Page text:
Ethiopian food is getting a lot easier to come by in the Bedford + Bowery domain. Two weeks ago, Bunna Cafe took up permanent lunchtime residence at Mama Joy’s bar in Bushwick, and on Saturday it’ll join the lineup at Smorgasburg in Williamsburg. Not only that: the East Village is getting an Ethiopian bistro as well. More →
Daniel Savage has been frequenting Max Fish for over a decade now. While the 31-year-old surfer and photographer doesn’t specifically remember the first time he set foot in the Lower East Side skater haven, he does recall the feeling: “I remember just being really wide-eyed about it all. I was new to NYC and it seemed like a place where people who were doing amazing things hung out. 178 Ludlow Street was where I wanted to be every night.” More →
Frank Carter (l) and Jim Carroll in Edinburgh (Photo: Pure Love’s Instagram)
Before Pure Love goes on tour to support their debut album (Anthems was released by Mercury Records earlier this year) they’ll play their very first U.S. show tonight at Saint Vitus.
You might recognize frontman Frank Carter as the Londoner with the neck tats, who often got bloodied up during his performances with Gallows. He probably won’t leave the stage needing stitches tonight: Pure Love’s rock sound is more refined — but no less energetic, thanks in part to guitarist Jim Carroll, who also boasts a punk pedigree via his stints in Hope Conspiracy and Suicide File. More →
Twelve years ago, when he helped turn a garage behind Union Pool into an informal music venue, J.J. Jenkins couldn’t have imagined that it would end up drawing big names like Sonic Youth’s Kim Gordon, who’ll play there with Body/Head in September.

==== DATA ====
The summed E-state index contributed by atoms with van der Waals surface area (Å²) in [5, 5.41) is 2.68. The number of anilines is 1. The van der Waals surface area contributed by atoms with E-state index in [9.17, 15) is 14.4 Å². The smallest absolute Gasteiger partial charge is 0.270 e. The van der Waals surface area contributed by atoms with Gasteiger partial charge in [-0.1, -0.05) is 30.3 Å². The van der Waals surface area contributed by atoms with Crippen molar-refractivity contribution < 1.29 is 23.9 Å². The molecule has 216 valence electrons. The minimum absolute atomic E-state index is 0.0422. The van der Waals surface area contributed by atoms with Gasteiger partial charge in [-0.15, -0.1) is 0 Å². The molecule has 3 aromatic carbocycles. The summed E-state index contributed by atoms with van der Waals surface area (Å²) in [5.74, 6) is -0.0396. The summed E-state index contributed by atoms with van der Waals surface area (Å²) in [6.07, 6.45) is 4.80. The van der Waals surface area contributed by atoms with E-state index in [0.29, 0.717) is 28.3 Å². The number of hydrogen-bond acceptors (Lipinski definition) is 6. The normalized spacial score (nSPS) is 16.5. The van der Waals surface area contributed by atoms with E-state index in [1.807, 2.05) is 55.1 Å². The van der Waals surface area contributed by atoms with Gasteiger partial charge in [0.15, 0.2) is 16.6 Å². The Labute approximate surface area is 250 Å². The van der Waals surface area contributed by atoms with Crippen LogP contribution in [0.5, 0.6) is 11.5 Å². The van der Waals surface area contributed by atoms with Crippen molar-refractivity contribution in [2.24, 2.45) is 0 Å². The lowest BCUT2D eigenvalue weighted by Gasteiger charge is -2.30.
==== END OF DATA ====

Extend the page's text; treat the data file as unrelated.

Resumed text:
Jenkins first started going to the Williamsburg bar after moving from Swarthmore, Pennsylvania with his now-defunct country and blues-rock band in ’93. He became such a mainstay that one day he received the ultimate honor: a permanent reserved seat marked by an eponymous brass plaque in the rail of the bar. More →
Like a descent into the cut-up mind of William S. Burroughs, a cacophony of typewriter and pen strokes filled Participant, Inc. as one of the world’s most extreme performance artists led a small group in his latest creation. More →
When Maxwell’s opened its doors in August of 1978, no one could have guessed the inconspicuous corner restaurant/bar would eventually fit into the same pantheon of iconic NYC rock clubs as CBGB, Max’s Kansas City, and the Bottom Line — definitional venues that instantly conjure a specific sound, in a specific place, during a specific era. At Maxwell’s, that was the Hoboken sound: jangly, blue-collar guitar rock, as played by Yo La Tengo, the dBs, the Bongos, the Feelies, and countless other working-class bands that made Maxwell’s their home base, and a leading stop on the independent rock tour circuit since the ’80s. More →
For almost two months now, Salvadorian immigrants have been streaming into the basement of Transfiguration Roman Catholic Church, a red-brick edifice built more than 125 years ago by Irish and German beer barons. With a July 29 deadline looming, they come to the corner of Marcy and Hooper to reapply for Temporary Protected Status, so they can continue to live and work legally in the U.S. without fear of deportation. More →
A homey luncheonette specializing in deli-style chicken and tuna salad is slated to open within the next couple of weeks at 23 Third Avenue, right around the corner from the madness that is St. Marks Place. More →
Last night, Jim Power, the legendary Mosaic Man, took to his Twitter and Facebook to post a diatribe on the waning support from his community. Power is trying to raise money to continue his work on the Mosaic Trail: 80 decorated light poles, bedazzled with colorful pieces of tile, spattered around the East Village. More →